By offering them the opportunity to head their own research group, the Helmholtz Association has been able to attract eight talented young scientists from abroad and to persuade four German researchers who had been working at such distinguished institutions as the Massachusetts Institute of Technology, the Lawrence Berkeley National Laboratory and Harvard University to return to their home country.
“By giving young scientists the chance to develop and head their own research group, the Helmholtz Association offers them excellent working conditions and a long-term perspective for a career in research. That is particularly important for scientists between the ages of 30 and 40, a phase of life when career courses are generally set. The Young Investigators Groups help us attract some of the brightest minds from all over the world and equip them to tackle the research challenges of the future,” says Prof. Jürgen Mlynek, President of the Helmholtz Association.
A total of 226 scientists from Germany and abroad applied to Helmholtz Centres to head a Young Investigators Group, about one-third of them women. In the final round of the three-stage selection process, ten men and ten women were able to convince the interdisciplinary review panel of international experts of the merits of their research proposal and their aptitude to head a research group – the first time that exactly 50 percent of successful applicants were women. “The large number of first-rate applications shows that the Young Investigators Groups have high international appeal. They allow us to attract researchers and scientists that are among the best in the world,” says Prof. Mlynek.
The scientists heading Young Investigators Groups are able to choose their own team and conduct research independently while benefitting from the excellent facilities and working conditions offered by Helmholtz Centres. Each group is assessed after three or four years, and if it receives a positive evaluation, the head of the group is given an offer of permanent employment (Tenure Track). The programme promotes increased networking between Helmholtz Centres und partner universities. In addition to conducting research at a Helmholtz Centre, the young scientists hold lectures or seminars at the partner university and are thus able to acquire teaching experience and qualify themselves for a university career. Some are later appointed junior professors by the Helmholtz Association jointly with the respective universities.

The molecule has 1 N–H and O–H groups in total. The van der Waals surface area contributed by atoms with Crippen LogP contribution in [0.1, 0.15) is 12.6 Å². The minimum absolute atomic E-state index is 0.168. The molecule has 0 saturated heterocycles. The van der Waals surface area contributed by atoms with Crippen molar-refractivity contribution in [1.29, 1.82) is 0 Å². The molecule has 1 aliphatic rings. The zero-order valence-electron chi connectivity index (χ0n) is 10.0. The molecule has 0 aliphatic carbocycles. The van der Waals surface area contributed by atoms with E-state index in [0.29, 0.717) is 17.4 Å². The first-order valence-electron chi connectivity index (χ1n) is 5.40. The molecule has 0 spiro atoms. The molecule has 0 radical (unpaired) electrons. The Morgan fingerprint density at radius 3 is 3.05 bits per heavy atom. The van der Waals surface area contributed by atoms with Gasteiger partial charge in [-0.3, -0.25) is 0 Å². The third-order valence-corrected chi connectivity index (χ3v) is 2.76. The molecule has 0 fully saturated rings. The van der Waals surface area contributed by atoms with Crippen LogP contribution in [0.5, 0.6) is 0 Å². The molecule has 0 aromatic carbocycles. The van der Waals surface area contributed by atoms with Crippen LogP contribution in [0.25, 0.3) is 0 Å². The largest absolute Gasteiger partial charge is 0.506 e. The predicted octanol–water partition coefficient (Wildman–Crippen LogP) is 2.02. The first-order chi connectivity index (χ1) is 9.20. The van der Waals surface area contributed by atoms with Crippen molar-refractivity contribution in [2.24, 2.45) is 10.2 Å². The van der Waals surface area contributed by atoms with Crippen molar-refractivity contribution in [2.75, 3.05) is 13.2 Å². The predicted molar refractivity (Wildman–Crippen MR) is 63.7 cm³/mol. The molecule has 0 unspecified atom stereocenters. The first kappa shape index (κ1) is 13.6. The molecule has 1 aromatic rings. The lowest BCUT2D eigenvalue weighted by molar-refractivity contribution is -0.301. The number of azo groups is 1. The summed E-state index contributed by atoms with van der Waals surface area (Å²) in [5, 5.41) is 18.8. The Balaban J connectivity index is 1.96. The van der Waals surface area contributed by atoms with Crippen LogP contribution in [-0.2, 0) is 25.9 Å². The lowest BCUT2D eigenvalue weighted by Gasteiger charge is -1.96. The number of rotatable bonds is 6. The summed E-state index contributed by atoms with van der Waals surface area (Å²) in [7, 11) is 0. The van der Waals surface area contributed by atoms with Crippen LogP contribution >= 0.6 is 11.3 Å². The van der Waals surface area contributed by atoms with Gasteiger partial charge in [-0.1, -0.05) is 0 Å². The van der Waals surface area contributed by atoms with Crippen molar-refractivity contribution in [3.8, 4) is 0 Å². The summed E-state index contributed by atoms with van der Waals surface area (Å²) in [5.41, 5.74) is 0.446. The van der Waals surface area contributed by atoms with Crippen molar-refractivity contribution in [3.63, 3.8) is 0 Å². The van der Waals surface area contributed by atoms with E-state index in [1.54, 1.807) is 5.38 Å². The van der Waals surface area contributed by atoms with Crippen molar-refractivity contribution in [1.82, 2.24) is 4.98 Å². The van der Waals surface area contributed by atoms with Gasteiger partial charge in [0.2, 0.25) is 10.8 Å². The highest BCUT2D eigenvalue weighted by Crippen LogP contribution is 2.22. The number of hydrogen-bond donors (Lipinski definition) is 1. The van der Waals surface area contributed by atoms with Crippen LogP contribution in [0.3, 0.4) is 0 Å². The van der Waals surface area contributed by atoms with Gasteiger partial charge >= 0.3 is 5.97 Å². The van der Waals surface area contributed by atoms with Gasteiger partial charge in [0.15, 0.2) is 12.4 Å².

The Helmholtz Association has meanwhile launched 151 Young Investigators Groups in nine selection rounds so far. Half of the funding is provided by Helmholtz Centres and the other is covered by the Initiative and Networking Fund. The Initiative and Networking Fund was established by the Helmholtz Association to allow it to provide funding quickly and flexibly for projects and measures that are in line with its strategic goals. These include identifying and addressing new research topics, increasing networking in the scientific community and programmes for talent management. In recent years part of the additional funding granted within the Pact for Research and Innovation has been used to increase the budget for the Initiative and Networking Fund to €68.8 million in 2011. Heads of Young Investigators Groups generally have adequate funds at their disposal to pay the salaries of a team of three to four in addition to their own and to cover the costs of the required laboratory equipment. (ARö)
The Helmholtz Association contributes to solving major challenges facing society, science and the economy with top scientific achievements in six research fields: Energy, Earth and Environment, Health, Key Technologies, Structure of Matter, Aeronautics, Space and Transport. With 31,000 employees in 17 research centres and an annual budget of approximately €3.3 billion, the Helmholtz Association is Germany’s largest scientific organisation. Its work follows in the tradition of the great natural scientist Hermann von Helmholtz (1821-1894).
Thomas Gazlig | Helmholtz-Gemeinschaft
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